|Photo: Bill Cooper|
Développés can be performed in all three directions (front, side and back) with a wide variety of arm positions and head alignments, but the working leg always goes through retiré position (with the toe by the side, in front of or behind the supporting knee, depending on the particular ballet style) before extending. The extended position may be either an attitude or fully stretched leg. In the latter case, développés to the back finish in arabesque position.
Développés are typically performed at the barre and in the centre as part of adage exercises. Whilst professional dancers may lift their legs above head height, young students should aim for a 45-90 degree angle, ensuring the développé action is fluid and that the leg is turned out. A typical basic développé exercise at the barre would involve développés in all three directions, each time followed by lowering the leg into tendu position and then closing back to a standing position. Royal Ballet dancer Romany Padjak demonstrates a slightly more advanced développé exercise below:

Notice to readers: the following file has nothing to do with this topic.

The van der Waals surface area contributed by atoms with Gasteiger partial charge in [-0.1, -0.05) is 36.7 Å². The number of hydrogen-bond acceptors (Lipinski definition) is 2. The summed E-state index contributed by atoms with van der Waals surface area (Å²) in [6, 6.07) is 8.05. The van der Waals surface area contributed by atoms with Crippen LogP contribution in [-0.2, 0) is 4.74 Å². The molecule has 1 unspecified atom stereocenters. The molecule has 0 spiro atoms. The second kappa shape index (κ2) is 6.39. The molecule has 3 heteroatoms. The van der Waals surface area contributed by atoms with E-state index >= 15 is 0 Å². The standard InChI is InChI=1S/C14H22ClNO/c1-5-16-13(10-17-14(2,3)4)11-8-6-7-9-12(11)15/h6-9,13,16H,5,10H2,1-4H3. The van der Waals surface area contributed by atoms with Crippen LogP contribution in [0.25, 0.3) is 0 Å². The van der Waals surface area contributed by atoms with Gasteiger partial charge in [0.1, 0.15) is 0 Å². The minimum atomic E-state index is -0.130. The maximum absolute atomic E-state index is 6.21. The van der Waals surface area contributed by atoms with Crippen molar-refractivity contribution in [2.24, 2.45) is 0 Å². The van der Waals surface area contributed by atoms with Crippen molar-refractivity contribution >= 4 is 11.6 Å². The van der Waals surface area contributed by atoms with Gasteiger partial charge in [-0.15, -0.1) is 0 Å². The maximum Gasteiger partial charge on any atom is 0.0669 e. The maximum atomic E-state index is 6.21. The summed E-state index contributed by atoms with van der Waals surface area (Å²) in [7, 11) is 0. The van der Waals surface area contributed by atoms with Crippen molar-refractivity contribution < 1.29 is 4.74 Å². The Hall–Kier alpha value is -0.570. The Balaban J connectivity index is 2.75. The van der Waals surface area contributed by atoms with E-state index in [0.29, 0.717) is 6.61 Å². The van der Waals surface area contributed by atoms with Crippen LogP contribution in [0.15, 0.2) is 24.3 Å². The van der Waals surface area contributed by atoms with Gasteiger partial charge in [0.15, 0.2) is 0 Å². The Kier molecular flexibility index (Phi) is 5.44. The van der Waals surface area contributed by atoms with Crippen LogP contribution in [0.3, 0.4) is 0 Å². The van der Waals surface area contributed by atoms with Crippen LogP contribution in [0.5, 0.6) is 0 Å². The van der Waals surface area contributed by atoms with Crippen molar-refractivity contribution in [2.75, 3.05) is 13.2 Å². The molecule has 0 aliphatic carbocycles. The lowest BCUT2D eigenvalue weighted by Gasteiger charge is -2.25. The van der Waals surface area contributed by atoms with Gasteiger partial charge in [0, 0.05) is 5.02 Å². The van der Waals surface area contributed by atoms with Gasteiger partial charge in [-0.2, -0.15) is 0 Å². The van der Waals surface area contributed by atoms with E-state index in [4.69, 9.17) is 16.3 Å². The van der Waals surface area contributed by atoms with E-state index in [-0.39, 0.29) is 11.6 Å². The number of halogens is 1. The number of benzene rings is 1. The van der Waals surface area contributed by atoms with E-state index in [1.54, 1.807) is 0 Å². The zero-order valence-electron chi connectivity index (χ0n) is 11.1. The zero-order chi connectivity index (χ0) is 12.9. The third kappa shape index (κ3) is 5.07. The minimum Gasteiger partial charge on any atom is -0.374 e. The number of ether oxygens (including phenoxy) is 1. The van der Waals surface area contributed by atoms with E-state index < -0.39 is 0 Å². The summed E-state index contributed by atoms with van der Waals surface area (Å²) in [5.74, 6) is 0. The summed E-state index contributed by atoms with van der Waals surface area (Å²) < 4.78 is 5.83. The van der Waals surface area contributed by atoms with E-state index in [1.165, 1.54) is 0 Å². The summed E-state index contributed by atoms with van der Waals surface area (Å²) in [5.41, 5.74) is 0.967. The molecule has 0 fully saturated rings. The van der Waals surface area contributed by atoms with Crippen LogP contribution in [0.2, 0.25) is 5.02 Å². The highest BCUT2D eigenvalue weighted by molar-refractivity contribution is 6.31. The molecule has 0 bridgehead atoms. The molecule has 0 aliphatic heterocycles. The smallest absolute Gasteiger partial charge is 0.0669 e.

Développés are performed in numerous ballets. In the grand pas de deux of The Nutcracker, the Sugar Plum Fairy steps onto pointe, takes the Prince's hand and performs a développé to the front. Développés are also used in other dance styles. In Cats the musical, for example, Victoria (the white cat) has a développé to the side in her Act I solo.